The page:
Michael Edelstein had to survive before he could thrive. In defying the odds to accomplish both, he also rediscovered his essential humanity—his menschlichkeit—the one thing even the Nazis couldn't kill.

 

The clinic at Trautenaustraße 5

Entrance to the building at Trautenaustraße 5 in 2012, with nine Stolpersteine in the sidewalk out front.

The two newly unearthed death records (see earlier posts) of our Wohlgemuth ancestors are not earth-shattering since we already had the closely related burial information for Isaak and Betty. Yet we pick up all kinds of additional clues studying the official registry office death records, especially manifestations of the Nazi persecutions that Betty endured in her final weeks and days of life.

When I visited Berlin last summer, the Zentrum Judaicum archive had burial information for Betty that revealed substantial details about her death, most especially that her cousin Amalie Katz, previously unknown to us, was the one who reported the death and arranged for her burial at Weißensee cemetery. Since then, I have learned more about Amalie, including her deportation from Berlin in August and death at Treblinka in September 1942. 

There was also a detail about Betty's place of death, which was not at her home but at a clinic located at Trautenaustraße 5, that I did not pay much attention to at the time. Now that I Google that address, I find that it is a well-known Stolpersteine site, with nine stones laid for Jews who were listed at the clinic address in a 1939 census and later perished in extermination camps. 

Digging a little deeper, I find that there were actually two hospitals operating at that address in a building that was Jewish-owned. A clinic serving German patients was on the lower floors and an illegal facility for Jewish patients on the upper floors. I say illegal because it was at this time forbidden to provide medical services to Jews, yet the Jewish clinic operated for years until 1942, as the Stolpersteine attest,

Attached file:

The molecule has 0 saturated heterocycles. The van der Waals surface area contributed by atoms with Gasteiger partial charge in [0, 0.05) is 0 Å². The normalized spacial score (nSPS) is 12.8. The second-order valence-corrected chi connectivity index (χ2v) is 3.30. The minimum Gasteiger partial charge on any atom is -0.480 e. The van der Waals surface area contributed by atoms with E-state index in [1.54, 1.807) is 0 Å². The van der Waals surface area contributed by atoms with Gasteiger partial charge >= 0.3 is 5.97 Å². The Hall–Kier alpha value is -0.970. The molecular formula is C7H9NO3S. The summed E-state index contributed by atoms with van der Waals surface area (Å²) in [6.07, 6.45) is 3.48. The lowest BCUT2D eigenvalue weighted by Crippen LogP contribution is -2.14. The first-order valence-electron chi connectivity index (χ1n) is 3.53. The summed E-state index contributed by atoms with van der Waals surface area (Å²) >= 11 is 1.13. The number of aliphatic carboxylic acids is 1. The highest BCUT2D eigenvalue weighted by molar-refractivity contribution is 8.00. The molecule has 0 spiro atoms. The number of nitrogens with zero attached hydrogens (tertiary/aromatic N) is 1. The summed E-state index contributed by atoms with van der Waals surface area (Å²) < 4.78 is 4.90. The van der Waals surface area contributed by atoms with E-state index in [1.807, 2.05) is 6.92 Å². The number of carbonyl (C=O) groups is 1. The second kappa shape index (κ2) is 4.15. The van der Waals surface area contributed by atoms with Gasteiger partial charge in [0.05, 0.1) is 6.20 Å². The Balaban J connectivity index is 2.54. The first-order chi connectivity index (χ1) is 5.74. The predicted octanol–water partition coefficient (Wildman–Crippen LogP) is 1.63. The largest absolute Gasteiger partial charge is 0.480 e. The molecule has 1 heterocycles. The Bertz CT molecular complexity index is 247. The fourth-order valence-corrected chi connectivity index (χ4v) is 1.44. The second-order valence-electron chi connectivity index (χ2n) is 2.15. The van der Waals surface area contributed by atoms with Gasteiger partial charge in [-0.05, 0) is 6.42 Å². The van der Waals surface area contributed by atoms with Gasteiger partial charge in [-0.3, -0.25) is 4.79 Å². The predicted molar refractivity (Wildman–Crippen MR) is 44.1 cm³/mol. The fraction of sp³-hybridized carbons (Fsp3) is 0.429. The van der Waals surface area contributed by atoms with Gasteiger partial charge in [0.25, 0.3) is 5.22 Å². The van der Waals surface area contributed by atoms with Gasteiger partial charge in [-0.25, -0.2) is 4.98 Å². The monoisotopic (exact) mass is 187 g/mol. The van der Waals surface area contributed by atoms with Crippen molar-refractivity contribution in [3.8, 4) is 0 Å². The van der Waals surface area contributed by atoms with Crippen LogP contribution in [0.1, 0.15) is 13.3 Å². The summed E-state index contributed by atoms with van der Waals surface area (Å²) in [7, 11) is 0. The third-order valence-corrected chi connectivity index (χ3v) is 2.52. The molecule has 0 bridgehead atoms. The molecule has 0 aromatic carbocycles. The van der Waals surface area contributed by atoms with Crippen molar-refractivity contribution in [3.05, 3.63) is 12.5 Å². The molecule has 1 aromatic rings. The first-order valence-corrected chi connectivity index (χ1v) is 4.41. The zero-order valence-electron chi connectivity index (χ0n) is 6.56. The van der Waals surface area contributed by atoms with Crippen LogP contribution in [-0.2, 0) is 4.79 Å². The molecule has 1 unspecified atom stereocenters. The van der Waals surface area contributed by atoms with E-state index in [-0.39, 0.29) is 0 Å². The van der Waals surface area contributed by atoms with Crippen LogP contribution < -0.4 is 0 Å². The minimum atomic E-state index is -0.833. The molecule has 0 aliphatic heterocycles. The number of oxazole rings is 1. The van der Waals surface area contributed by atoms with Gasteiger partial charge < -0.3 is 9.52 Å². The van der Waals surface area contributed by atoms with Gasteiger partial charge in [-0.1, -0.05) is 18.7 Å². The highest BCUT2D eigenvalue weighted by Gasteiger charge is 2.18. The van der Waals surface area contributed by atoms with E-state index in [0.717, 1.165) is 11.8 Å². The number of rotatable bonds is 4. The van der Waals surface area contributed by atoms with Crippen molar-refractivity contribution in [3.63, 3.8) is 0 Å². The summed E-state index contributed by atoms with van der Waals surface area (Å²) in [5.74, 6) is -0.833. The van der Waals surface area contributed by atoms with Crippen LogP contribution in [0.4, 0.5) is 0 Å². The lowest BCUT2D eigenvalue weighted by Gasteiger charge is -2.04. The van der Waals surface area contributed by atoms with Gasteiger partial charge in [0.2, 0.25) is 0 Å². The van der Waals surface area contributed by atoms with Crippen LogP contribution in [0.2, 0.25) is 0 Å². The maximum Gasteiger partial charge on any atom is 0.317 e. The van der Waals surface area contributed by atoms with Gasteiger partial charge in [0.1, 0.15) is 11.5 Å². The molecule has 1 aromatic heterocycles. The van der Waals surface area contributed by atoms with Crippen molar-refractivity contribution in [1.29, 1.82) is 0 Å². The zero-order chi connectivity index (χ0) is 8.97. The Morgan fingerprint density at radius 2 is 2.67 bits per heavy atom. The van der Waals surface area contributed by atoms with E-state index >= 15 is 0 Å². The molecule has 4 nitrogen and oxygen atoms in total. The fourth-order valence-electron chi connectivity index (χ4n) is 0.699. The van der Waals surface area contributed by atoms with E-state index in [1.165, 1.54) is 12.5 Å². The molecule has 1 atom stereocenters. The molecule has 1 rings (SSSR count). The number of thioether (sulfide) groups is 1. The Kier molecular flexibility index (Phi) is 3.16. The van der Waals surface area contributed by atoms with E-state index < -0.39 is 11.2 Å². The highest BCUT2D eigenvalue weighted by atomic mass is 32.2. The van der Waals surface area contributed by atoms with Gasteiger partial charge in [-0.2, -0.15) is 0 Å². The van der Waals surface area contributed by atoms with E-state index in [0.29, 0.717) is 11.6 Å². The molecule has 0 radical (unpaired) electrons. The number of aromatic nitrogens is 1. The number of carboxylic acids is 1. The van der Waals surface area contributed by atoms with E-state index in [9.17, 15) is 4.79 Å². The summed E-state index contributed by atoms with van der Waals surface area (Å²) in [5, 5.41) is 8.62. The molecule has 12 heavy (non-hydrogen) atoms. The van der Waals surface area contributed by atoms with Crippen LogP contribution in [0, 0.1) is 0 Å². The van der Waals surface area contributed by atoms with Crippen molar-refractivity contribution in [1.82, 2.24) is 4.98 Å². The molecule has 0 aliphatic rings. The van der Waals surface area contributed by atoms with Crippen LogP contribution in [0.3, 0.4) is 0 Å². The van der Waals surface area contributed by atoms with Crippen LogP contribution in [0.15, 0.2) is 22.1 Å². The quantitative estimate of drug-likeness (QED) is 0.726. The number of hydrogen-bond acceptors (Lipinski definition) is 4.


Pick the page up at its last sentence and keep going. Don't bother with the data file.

From the above link, we learn that in 1942, presumably after Betty's death in February, the building ownership was aryanized in a forced sale to a Gestapo-backed real estate operator Curt Pelny. Pelny is not super well-known but there are some interesting sources on him that I will translate and look at later. 

From Betty's record, we see that the Jewish clinic at Trautenaustraße 5 was still operating at the end of February 1942. We can infer that Betty had previously been a patient at the clinic. Her causes of death are Magenkrebs, stomach cancer, for which she must been treated for some time, and Herzschwäche, heart failure.

The clinic was located only about five blocks from her apartment in the heavily Jewish Bavarian district. I had thought Betty's Aschaffenburger address would be covered by the Berlin-Schöneberg registry office but it turned that her death was recorded at the adjacent Wilmersdorf office. Lucky for me that the Landesarchiv checked both Standesamten, since I had mistakenly specified Schöneberg.

I don't know if the ailing 67-year-old Betty Wohlgemuth was still able to get around in her last weeks. If she was, the clinic at Trautenaustraße was within easy walking distance. By that time, she may have been admitted as a in-patient due to her declining condition. No doubt her cancer was getting worse, and when she finally expired it was due to heart failure.